Critical Thinking Skills Review Study Guide (page 3)

Updated on Sep 20, 2011

Deductive Reasoning Study Guide

You learned that in deductive reasoning, an argument is made based on two facts, or premises. These premises could be rules, laws, principles, or generalizations. If they are true, it should follow that the conclusion of the argument must also be true. But, the conclusion must follow logically from and not go beyond or make assumptions about the premises. If it does not, the argument is said to be invalid.

Deductive Fallacy Study Guide

Arguments that have an error in logic, or a fallacy, are invalid. This lesson explored four of the most common logical fallacies: slippery slope, which has true premises but the conclusion takes them to an extreme; false dilemma, which presents only two options (either/or) when there are really more; circular reasoning, which has just one premise, and the conclusion simply restates it; equivocation, which uses a word twice, each time with a different meaning, or one multiple-meaning word that creates ambiguity.

Inductive Reasoning Study Guide

This lesson showed how to recognize and construct an inductive argument. Induction is the process of reasoning from the specific (particular facts or instances) to the general (principles, theories, rules). It uses two premises that support the probable truth of the conclusion. To determine what is probable, you must use past experience and/or common sense. The two forms of inductive arguments are comparative (comparing one thing, event or idea to another to see if they are similar), and causal (trying to determine cause from effect).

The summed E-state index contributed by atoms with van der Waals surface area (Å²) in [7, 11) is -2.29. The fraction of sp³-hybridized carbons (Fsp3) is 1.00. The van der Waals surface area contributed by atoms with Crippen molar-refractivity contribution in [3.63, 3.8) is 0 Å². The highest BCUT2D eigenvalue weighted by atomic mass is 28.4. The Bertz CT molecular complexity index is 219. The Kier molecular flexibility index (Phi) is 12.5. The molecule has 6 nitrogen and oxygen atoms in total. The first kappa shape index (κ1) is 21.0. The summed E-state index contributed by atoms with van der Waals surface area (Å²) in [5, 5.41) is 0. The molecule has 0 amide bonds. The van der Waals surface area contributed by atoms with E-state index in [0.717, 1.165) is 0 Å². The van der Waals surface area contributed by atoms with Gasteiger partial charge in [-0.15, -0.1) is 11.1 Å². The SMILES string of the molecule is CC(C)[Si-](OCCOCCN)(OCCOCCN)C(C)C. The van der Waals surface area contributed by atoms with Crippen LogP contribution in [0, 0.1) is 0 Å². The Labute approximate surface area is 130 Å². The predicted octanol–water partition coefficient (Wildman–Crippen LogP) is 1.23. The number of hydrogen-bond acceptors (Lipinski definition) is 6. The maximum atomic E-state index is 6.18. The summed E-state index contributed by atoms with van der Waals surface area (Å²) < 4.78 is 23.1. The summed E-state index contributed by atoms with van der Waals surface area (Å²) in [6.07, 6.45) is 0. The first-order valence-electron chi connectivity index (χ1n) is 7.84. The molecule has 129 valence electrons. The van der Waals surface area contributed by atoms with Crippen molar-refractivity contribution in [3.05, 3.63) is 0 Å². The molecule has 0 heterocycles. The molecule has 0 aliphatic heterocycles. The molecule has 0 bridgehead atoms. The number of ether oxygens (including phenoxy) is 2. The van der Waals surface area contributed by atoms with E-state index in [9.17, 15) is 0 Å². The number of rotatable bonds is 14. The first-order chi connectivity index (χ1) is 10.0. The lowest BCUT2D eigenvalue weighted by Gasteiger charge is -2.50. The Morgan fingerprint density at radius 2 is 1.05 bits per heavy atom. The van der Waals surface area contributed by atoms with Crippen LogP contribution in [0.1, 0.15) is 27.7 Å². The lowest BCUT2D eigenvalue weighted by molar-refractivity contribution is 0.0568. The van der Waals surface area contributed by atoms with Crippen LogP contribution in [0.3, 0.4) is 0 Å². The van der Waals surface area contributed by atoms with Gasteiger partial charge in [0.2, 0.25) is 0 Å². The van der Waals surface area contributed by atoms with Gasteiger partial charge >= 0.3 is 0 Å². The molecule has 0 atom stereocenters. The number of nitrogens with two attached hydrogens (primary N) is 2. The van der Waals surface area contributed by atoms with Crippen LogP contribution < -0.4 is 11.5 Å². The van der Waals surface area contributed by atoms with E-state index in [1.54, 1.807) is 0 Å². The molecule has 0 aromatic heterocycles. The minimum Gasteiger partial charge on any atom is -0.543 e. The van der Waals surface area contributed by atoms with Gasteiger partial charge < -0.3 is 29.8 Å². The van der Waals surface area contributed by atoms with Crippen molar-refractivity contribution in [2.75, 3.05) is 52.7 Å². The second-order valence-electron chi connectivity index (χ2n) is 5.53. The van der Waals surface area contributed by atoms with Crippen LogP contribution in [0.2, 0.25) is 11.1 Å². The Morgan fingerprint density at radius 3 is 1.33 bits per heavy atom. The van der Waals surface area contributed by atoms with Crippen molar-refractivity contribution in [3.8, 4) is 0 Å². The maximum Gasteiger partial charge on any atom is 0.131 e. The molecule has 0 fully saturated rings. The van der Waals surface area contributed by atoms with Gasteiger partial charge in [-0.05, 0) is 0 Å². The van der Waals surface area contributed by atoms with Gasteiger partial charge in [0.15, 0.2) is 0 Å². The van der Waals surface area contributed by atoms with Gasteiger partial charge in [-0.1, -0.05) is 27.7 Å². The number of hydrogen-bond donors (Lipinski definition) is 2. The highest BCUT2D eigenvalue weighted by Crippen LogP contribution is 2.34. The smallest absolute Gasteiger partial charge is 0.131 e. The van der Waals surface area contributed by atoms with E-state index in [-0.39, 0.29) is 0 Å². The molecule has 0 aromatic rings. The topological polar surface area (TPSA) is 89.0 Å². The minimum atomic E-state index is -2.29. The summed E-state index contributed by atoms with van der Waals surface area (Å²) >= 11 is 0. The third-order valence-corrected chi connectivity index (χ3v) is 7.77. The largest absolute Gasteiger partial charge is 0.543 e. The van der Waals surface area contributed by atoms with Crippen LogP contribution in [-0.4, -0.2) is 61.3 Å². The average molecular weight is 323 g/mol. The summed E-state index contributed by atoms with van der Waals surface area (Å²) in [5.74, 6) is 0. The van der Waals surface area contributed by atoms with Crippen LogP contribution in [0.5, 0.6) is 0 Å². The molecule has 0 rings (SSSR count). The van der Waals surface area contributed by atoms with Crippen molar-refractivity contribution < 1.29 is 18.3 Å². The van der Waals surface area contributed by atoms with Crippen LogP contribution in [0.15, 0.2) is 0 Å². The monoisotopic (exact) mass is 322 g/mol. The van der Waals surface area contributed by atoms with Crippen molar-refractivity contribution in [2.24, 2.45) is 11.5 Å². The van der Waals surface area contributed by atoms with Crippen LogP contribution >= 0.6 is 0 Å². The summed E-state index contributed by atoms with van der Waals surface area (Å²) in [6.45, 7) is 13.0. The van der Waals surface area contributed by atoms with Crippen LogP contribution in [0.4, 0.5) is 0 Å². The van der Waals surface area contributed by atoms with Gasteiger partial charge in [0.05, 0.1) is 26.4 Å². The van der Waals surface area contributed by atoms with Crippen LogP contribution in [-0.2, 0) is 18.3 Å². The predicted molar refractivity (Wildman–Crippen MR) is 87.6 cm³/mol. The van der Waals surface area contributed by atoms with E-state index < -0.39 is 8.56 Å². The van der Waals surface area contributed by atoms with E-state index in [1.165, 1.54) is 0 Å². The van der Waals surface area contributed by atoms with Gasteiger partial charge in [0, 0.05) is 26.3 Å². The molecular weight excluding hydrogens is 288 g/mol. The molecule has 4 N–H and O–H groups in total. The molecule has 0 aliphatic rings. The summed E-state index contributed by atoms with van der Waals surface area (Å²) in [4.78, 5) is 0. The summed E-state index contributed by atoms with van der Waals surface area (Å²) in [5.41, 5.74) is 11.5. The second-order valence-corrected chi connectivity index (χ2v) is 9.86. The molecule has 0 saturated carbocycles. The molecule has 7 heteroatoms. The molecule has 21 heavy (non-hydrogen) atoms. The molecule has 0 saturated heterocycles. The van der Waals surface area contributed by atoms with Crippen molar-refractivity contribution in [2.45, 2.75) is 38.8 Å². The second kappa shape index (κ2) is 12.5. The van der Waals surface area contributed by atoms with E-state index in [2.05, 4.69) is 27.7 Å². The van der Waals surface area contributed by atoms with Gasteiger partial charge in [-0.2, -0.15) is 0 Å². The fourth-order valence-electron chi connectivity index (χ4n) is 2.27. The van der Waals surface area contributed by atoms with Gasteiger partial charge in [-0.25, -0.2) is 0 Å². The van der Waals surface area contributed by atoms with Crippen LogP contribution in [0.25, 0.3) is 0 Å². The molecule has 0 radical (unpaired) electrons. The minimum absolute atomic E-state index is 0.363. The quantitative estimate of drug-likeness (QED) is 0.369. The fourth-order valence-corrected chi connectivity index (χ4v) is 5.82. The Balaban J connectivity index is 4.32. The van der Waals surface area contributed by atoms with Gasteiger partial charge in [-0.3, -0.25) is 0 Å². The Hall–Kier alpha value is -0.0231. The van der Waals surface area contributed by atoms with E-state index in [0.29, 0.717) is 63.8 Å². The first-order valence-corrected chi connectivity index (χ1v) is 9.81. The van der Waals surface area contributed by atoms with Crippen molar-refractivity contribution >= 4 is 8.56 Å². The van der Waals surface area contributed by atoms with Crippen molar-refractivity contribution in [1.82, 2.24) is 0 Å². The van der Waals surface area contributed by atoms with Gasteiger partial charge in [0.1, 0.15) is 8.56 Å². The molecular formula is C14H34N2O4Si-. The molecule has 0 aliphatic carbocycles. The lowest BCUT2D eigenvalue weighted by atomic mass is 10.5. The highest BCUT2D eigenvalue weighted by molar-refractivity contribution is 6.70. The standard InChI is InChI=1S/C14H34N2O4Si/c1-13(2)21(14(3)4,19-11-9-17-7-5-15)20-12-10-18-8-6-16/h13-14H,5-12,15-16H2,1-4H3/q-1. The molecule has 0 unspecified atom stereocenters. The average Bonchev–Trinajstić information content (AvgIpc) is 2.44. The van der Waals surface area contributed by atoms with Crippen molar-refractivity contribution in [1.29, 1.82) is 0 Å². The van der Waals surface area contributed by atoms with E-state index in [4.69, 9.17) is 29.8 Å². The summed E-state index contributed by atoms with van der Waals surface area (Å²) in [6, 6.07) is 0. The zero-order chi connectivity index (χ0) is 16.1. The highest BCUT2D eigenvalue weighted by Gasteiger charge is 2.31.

Inductive Fallacy Study Guide

You learned that an inductive fallacy has either has two premises that don't adequately support the conclusion, or a conclusion that doesn't fit the premises. You explored four common fallacies: hasty generalization, which doesn't have enough evidence in the premises to support the conclusion; chicken-and-egg, which claims cause and effect without enough evidence; post hoc, ergo propter hoc, which incorrectly assumes that because one event preceded another, it caused it; and composition, which draws a conclusion based only on the parts of a whole.

Common Logical Fallacies Study Guide

This lesson covered logical fallacies that distract from the real issue, putting an opponent on the defensive. Three such techniques are: red herring, in which the opponent of an argument throws in an irrelevant topic to change the subject to one with which he or she is more comfortable; straw man, which distracts from the original argument by creating a weaker one that is easier to attack; and ad hominem, which attacks the opponent instead of the issue.

Judgment Call Study Guide

You learned that judgment calls are subjective, debatable decisions that have four characteristics: the stakes are high, needed information is incomplete or ambiguous, other people disagree about them, and they sometimes involve conflicting values. It's necessary to always take the time to evaluate all the risks and weigh the consequences of each possible decision.

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